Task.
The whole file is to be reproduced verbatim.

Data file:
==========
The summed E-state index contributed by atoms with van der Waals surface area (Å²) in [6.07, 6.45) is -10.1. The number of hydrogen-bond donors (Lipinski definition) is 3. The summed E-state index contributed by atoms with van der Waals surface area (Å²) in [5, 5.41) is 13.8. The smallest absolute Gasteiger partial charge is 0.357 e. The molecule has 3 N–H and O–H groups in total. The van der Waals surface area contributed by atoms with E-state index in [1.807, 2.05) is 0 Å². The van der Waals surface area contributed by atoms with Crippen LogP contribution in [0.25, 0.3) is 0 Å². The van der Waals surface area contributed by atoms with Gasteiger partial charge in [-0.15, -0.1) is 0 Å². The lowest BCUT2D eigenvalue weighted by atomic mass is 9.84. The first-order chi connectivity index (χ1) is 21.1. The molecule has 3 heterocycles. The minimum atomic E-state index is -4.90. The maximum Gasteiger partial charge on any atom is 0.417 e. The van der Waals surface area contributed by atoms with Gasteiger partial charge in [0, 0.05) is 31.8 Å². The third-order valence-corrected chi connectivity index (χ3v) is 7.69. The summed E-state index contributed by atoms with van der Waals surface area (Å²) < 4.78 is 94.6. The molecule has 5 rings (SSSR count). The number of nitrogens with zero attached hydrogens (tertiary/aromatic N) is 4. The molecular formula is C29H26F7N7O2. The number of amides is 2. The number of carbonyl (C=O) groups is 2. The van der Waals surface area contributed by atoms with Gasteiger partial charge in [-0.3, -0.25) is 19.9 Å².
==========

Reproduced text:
The summed E-state index contributed by atoms with van der Waals surface area (Å²) in [6.07, 6.45) is -10.1. The number of hydrogen-bond donors (Lipinski definition) is 3. The summed E-state index contributed by atoms with van der Waals surface area (Å²) in [5, 5.41) is 13.8. The smallest absolute Gasteiger partial charge is 0.357 e. The molecule has 3 N–H and O–H groups in total. The van der Waals surface area contributed by atoms with E-state index in [1.807, 2.05) is 0 Å². The van der Waals surface area contributed by atoms with Crippen LogP contribution in [0.25, 0.3) is 0 Å². The van der Waals surface area contributed by atoms with Gasteiger partial charge in [-0.15, -0.1) is 0 Å². The lowest BCUT2D eigenvalue weighted by atomic mass is 9.84. The first-order chi connectivity index (χ1) is 21.1. The molecule has 3 heterocycles. The minimum atomic E-state index is -4.90. The maximum Gasteiger partial charge on any atom is 0.417 e. The van der Waals surface area contributed by atoms with Gasteiger partial charge in [0, 0.05) is 31.8 Å². The third-order valence-corrected chi connectivity index (χ3v) is 7.69. The summed E-state index contributed by atoms with van der Waals surface area (Å²) < 4.78 is 94.6. The molecule has 5 rings (SSSR count). The number of nitrogens with zero attached hydrogens (tertiary/aromatic N) is 4. The molecular formula is C29H26F7N7O2. The number of amides is 2. The number of carbonyl (C=O) groups is 2. The van der Waals surface area contributed by atoms with Gasteiger partial charge in [-0.3, -0.25) is 19.9 Å².